3. Once toasted, divide the lettuce between the buns. Top the lettuce with the lobster salad. Sprinkle each roll with the remaining paprika and scallions. Serve warm or room temperature with a lemon wedge.

Nope, that's not a homemade Oreo.  It's something far, far better.  Not too sweet, not too creamy, it's a handful of goodness called a Whoopie Pie.  The cookie is soft and the filling is NOT frosting.  Thomas found this recipe from a blog called Omnomicon, and this is her recipe.  Oh, so lovely!

Mom’s Famous Whoopie Pies
makes about 14 after batter & cookie sampling
brought to you by very fortunate family ties.

1/4 c Crisco2 c flour
1 c milk1/4 c + 1 tbsp cocoa
1 c sugar1.5 tsp baking soda
1 egg1 tsp salt
1 tsp vanilla
Drop by the small tablespoonful onto an ungreased cookie sheet—a tablespoon-sized bakery scoop works best. Bake exactly 8 minutes at 375o, see if a toothpick comes out clean, and if it doesn’t, bake another 2 minutes (10 total). Upon extraction from the oven, remove from pan immediately to wire rack to cool.

And now the creme filling (reminder: it’s not frosting, guys)

1/2 c margarine or butter (room temp is best)
1/2 c Crisco (my mother is insistent that this MUST be Crisco and CANNOT be generic shortening, nor substituted in any way . . . but if you do get it to work with a substitution, please let me know!)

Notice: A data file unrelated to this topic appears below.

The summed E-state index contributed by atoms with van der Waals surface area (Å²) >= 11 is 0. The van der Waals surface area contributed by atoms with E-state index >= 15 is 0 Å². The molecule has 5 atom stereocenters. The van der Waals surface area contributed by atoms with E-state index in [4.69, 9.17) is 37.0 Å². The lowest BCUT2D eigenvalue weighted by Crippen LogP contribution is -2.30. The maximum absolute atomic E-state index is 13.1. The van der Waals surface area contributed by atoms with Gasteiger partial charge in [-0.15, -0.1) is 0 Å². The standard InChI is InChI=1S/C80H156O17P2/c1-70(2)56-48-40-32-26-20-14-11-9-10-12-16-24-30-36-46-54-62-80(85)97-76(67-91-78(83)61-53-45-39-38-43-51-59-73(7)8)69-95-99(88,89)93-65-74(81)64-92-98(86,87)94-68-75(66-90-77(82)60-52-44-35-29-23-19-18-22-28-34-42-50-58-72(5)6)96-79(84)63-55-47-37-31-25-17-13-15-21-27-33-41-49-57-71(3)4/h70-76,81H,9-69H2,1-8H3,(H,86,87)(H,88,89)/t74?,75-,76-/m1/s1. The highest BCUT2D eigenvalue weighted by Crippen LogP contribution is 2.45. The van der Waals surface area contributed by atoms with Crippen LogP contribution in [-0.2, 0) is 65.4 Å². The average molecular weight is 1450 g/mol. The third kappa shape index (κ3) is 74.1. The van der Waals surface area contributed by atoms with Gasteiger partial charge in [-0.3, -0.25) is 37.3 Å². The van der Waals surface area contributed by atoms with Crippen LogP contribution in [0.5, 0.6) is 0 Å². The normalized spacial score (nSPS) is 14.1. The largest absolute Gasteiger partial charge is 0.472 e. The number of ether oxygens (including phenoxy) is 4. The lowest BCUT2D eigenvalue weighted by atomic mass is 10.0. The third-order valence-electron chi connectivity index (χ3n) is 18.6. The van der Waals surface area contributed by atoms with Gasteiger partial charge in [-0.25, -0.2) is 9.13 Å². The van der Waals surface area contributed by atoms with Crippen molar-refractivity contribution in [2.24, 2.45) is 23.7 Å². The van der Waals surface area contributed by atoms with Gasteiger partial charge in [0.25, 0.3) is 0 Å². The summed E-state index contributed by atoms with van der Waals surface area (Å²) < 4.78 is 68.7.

1 c sugar
1 tbsp  flour
1 tsp vanilla
1/2 c warm whole milk (20 seconds in the microwave should do it)

Beat with a mixer (stand or hand, your choice) for-freakin-ever. It will start out just like, well, lumps of Crisco floating in milk, then bits will get smaller and smaller, then it’ll slosh around for a little bit, and, much like the butter making process, you’ll be wondering if this will ever become anything or if you maybe messed it up somehow. Suddenly, about five minutes later, your mix will look weird for a second, and within moments your slushy mess will turn into a glorious white creme, smooth and perfect in a way rarely seen outside the confines of uber-processed food with chemicals you can’t pronounce that are not even available to the consumer in their pure form.


As soon as the whoopie cookies are cool, match each whoopie with its closest brother in size—even if yours didn’t all come out the same size, evenly matched whoopies will look much much nicer. Spread some filling on the flat side of one, then place the second on top. Repeat. This does not need to be done immediately before serving, as the filling tends to maintain its consistency surprisingly well, and some (like my mom) would argue that a day-old whoopie pie is even better than fresh. I like them all.
No need to refrigerate, sealed plastic or plastic wrap will keep them fresh.
. . . and that’s it. Congratulations! You just made the best whoopie pies known to man.

Cheers, my lovelies, cheers!


  1. You wanna just come to Turkey with me and eat!!! Oh, it would be sooo fun! - These all look so great!!! I am not a lobster fan, but that sounds fabulous!

  2. You have a deal, Pam! We will eat, drink and be merry!